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ACC Boss Expresses doubt over NRA ruling

Joseph Kamara, Commissioner of the Anti Corruption Commission (ACC), has expressed doubts over the judgment for the case of Alieu Sesay, former Commissioner General of National Revenue Authority (NRA) who was discharged of all 57 counts’ indictment filed by the ACC.
The Commissioner said having listened to the judgment and gone through some part of the judgment, “I want the public to resonate with the background of this case when a husband gives a wife contract yet the outcome did not reflect conflict”.
“But also is it an issue that all you have to do is declare your interest that my wife has a company and so therefore all contracts have to go to your wife?” He asked.
Mr. Kamara stated that the judgment has been received by the Commission with apprehension, and serious concerns but that in any event “they welcome the judgment because as lawyers they are trained to welcome judgment whether one likes it or not in recognition of the integrity of the process”.
In the same vain, he went on, “the Commission is going to critically examine the judgment, and that they have serious issue with the legal analysis of the judgment,” but under the rules of the Court of Appeal, he said, “the prosecution is obliged to file an appeal on serious issues”.
He added “After reading the judgment, if we find serious issues both in the analysis and application of the law, we will file an appeal, but we are minded under the provisions of the rules of Appeal that it has to be on serious question of law. We are going to read the judgment and where we have issues of doubt in that application and analysis of the interpretation of the law, we will appeal.”
The ACC Commissioner explained that they are not going to file an Appeal because of losing the case, but they are doing it in the interest of justice that the precedence of law must be set straight, as they have observed a dangerous trend.
“To look at the 57 counts of indictment and you let the accused go free in all of those counts. We do not see that it is right when we have seasoned prosecutors including me. We want to see the legal application of that to see that all 57 counts are let out without any conviction passed on any one.”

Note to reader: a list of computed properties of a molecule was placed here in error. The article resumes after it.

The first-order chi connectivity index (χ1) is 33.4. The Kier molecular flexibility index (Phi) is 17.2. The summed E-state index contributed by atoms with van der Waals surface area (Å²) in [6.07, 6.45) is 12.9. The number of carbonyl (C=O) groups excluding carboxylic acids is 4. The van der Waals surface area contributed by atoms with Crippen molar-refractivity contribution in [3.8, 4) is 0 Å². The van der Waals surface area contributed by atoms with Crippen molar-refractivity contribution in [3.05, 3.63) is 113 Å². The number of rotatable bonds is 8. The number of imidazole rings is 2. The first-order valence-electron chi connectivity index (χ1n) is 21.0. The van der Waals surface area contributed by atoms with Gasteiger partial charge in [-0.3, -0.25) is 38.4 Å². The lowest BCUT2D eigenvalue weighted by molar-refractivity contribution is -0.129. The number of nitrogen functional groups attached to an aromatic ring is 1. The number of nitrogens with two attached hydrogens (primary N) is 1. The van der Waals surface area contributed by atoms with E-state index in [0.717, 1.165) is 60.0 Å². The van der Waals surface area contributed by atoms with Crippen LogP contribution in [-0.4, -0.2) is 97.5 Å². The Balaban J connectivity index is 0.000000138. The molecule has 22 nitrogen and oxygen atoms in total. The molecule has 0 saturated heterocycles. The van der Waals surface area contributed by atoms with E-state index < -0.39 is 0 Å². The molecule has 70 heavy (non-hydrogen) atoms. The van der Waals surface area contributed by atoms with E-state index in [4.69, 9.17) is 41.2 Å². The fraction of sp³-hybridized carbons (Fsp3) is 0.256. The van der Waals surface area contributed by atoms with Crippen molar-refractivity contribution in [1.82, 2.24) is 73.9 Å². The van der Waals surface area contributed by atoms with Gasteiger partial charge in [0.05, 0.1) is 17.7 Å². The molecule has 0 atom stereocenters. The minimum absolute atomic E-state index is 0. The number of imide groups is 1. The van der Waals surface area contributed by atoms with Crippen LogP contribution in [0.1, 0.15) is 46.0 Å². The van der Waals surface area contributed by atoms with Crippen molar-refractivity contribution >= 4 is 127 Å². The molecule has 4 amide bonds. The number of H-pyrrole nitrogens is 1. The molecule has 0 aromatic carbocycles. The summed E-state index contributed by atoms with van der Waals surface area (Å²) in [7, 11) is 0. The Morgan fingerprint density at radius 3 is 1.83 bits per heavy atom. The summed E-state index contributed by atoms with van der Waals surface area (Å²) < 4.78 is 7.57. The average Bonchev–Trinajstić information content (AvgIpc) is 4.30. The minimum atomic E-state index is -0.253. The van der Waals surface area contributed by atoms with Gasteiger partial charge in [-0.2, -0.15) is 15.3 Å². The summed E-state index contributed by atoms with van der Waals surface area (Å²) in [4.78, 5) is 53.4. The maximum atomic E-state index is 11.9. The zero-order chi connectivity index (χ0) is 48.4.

He went on, “it is this dangerous precedence in the trend that we want to arrest, we are working within the ambit of the law, we will agree when things are fine but we will remain to disagree when we have doubt and in this particular instance, we have doubt so far, because I was very satisfied with the investigations and the evidence even before the indictment was served. ”
The ACC Commissioner said that the fight against corruption is a national fight, so they want the public to understand that they can do all that it takes within the resources available, as they do investigate, prosecute and take matters to court.
From that point onward, it is no longer under their control and in this case they presented their evidence the best way possible.
On the impact of the judgment on the international community, he said that the country is donor-driven and that the National Revenue Authority (NRA) is one such institution that receives support from the international community and with such judgment, it will send different interpretations to the donor communities.
The national impact is that it undermines the credibility of their work, they cannot insist on winning cases but if they lose, they want to know the reason why because a lawyer is as good as his case and this case was a very good one for them.
This judgment, he said, will not daunt their spirit in the fight against corruption and that resignation is not an option for him or any of the prosecution team because of this case.
Tomorrow there will is also be another judgment in the case of Philip Lukulay, former Director of the Sierra Leone Maritime Administration which was filed also by the ACC on over 100-count charges.
By Betty Milton

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